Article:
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July 2012

Scary Good Prospects

Many ski areas are finding that October can be a profitable month thanks to elaborate and frightening haunt attractions for the Halloween season.

Written by Moira McCarthy | 0 comment

It was the autumn of 2000 and Nashoba Valley Ski Area, having seen the success of a non-resort program called “Spooky World” just down the road, had decided to throw their witches’ hats into the Halloween venue ring.

What happened that first night was more frightening to the owners than the guests: Just seven visitors sauntered through the gates.

“We had no idea what we were doing,” says resort owner and operator Al Fletcher Jr. “We had a bunch of black capes and some masks, and our ‘scares’ were pretty basic. We had no skills within the staff as to what we really should be doing. So, yeah, a crew of 40 basically serviced seven customers that first night.”

But that was then. Now, 12 years later, Nashoba has one of the most robust “haunt” programs in the nation, welcoming well over 2,000 guests each night the area is open during the fall season.

The key may just be in the difference between those two words, Halloween and haunt. As Fletcher and his team learned (and as all mountain resorts that have been successful in this arena know): this is not just about Halloween, it’s about frightening experiences. We’re not going to use the word “cult” for the masses who visit resorts with haunts, but we will say this: haunting is an art form, and an art form those guests expect to be understood, embraced and, yes, elevated. They’re picky and they know it. The resorts that embrace that are the resorts that succeed.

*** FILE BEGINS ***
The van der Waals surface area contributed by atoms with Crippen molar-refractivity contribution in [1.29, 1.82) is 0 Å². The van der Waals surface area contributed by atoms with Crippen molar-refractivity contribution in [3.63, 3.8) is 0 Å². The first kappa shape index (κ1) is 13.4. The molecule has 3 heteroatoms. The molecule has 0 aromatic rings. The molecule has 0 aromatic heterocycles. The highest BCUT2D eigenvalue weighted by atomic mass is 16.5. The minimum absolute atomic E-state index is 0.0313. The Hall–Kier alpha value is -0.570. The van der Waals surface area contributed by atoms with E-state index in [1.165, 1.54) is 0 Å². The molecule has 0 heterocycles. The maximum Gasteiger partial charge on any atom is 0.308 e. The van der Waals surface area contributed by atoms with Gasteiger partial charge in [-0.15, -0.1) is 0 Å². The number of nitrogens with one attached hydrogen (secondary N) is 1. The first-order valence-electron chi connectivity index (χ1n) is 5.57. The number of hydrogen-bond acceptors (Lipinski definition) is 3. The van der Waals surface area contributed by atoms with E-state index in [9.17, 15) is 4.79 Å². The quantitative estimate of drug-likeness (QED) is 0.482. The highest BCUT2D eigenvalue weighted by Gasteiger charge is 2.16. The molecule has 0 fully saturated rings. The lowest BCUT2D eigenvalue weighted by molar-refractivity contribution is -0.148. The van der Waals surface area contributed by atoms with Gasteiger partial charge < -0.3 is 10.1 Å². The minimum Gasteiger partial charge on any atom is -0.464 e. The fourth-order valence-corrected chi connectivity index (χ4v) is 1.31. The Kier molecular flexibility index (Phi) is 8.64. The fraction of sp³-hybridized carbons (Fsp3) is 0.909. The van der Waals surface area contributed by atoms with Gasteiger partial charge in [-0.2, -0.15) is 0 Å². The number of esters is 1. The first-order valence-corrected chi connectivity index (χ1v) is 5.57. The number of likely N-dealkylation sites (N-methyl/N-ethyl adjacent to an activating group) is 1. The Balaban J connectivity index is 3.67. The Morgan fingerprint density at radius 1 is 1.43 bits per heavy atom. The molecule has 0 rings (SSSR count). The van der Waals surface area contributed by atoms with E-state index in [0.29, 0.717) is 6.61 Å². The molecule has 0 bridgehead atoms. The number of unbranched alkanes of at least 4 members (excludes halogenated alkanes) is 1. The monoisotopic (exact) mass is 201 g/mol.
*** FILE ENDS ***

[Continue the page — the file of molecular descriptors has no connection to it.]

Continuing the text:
For Fletcher, that meant hiring a true haunt pro, and then “starting small, or medium, so you can work your way up and get it right.”

Fletcher was able to hire one of Spooky World’s top folks, who not only guided the resort to what it should be doing, but also helped build the program, and the staff, bit by bit. It was a big investment, Fletcher says, but one more than worth the risk.

“You absolutely have to get someone seasoned on staff,” he says. “You just have to do it, even if it costs extra. From that, we gained a world of knowledge and we’ve improved and grown annually.”

In fact, this past season, Nashoba’s Witch’s Woods Haunted Hayride and Screampark generated $750,000 in revenue—during a season that used to generate close to nothing. And that number does not include the area’s substantial bar and restaurant revenues, which also now boom at that time of year.

Of course, there are expenses. Nashoba now has a haunt crew of 160, including haunt managers, walkaround specialty actors, haunt stagers and the equipment needed for that, carnival rides, games and more. But still, autumn, once a quiet time, is now another high season for the area.

Witch’s Woods at Nashoba Valley now hosts more than 2,000 guests a night for a scary good time.

More and more resorts across the nation are embracing autumn haunt programs, and finding that if you stage it, they will come. And most resorts are looking to make mountains the place to go by using their existing infrastructure (such as lifts, slides and coasters, base lodges and summit lodges) to make their haunts unique.

At Cranmore, president Ben Wilcox admits that Nashoba’s success was part of the reason Cranmore now has a robust haunt season as well. “Nashoba really caught my eye,” says Wilcox. “I went there and saw about 4,000 people on site and thought, ‘Wow. This is incredible.’”